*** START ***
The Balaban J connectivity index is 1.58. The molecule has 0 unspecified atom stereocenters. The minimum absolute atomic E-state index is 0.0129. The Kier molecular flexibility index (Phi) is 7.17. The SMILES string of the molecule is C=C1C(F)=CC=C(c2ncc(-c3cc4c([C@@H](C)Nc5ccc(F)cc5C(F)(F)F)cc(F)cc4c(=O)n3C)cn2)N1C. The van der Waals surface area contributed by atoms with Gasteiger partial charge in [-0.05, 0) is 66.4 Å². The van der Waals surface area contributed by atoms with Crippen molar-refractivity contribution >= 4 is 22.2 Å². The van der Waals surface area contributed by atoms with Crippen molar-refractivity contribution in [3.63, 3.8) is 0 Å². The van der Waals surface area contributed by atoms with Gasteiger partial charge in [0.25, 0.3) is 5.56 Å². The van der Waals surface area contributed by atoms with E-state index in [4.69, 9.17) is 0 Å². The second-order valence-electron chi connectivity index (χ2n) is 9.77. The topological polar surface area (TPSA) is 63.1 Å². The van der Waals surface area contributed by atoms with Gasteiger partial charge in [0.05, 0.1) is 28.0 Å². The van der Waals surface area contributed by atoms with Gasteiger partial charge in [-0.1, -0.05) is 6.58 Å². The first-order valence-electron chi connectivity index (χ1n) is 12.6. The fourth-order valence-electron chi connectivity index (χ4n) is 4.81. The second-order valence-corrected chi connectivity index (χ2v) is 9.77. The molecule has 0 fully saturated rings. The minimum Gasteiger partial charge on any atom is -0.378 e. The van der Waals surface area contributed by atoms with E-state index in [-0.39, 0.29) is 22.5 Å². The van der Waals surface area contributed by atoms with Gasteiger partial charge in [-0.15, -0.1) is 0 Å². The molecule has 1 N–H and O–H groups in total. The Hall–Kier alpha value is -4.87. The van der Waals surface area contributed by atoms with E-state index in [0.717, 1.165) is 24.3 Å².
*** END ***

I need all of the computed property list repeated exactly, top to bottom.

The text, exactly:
The Balaban J connectivity index is 1.58. The molecule has 0 unspecified atom stereocenters. The minimum absolute atomic E-state index is 0.0129. The Kier molecular flexibility index (Phi) is 7.17. The SMILES string of the molecule is C=C1C(F)=CC=C(c2ncc(-c3cc4c([C@@H](C)Nc5ccc(F)cc5C(F)(F)F)cc(F)cc4c(=O)n3C)cn2)N1C. The van der Waals surface area contributed by atoms with Gasteiger partial charge in [-0.05, 0) is 66.4 Å². The van der Waals surface area contributed by atoms with Crippen molar-refractivity contribution >= 4 is 22.2 Å². The van der Waals surface area contributed by atoms with Crippen molar-refractivity contribution in [3.63, 3.8) is 0 Å². The van der Waals surface area contributed by atoms with Gasteiger partial charge in [0.25, 0.3) is 5.56 Å². The van der Waals surface area contributed by atoms with E-state index in [4.69, 9.17) is 0 Å². The second-order valence-electron chi connectivity index (χ2n) is 9.77. The topological polar surface area (TPSA) is 63.1 Å². The van der Waals surface area contributed by atoms with Gasteiger partial charge in [0.05, 0.1) is 28.0 Å². The van der Waals surface area contributed by atoms with Gasteiger partial charge in [-0.1, -0.05) is 6.58 Å². The first-order valence-electron chi connectivity index (χ1n) is 12.6. The fourth-order valence-electron chi connectivity index (χ4n) is 4.81. The second-order valence-corrected chi connectivity index (χ2v) is 9.77. The molecule has 0 fully saturated rings. The minimum Gasteiger partial charge on any atom is -0.378 e. The van der Waals surface area contributed by atoms with E-state index in [-0.39, 0.29) is 22.5 Å². The van der Waals surface area contributed by atoms with Gasteiger partial charge in [-0.15, -0.1) is 0 Å². The molecule has 1 N–H and O–H groups in total. The Hall–Kier alpha value is -4.87. The van der Waals surface area contributed by atoms with E-state index in [0.717, 1.165) is 24.3 Å².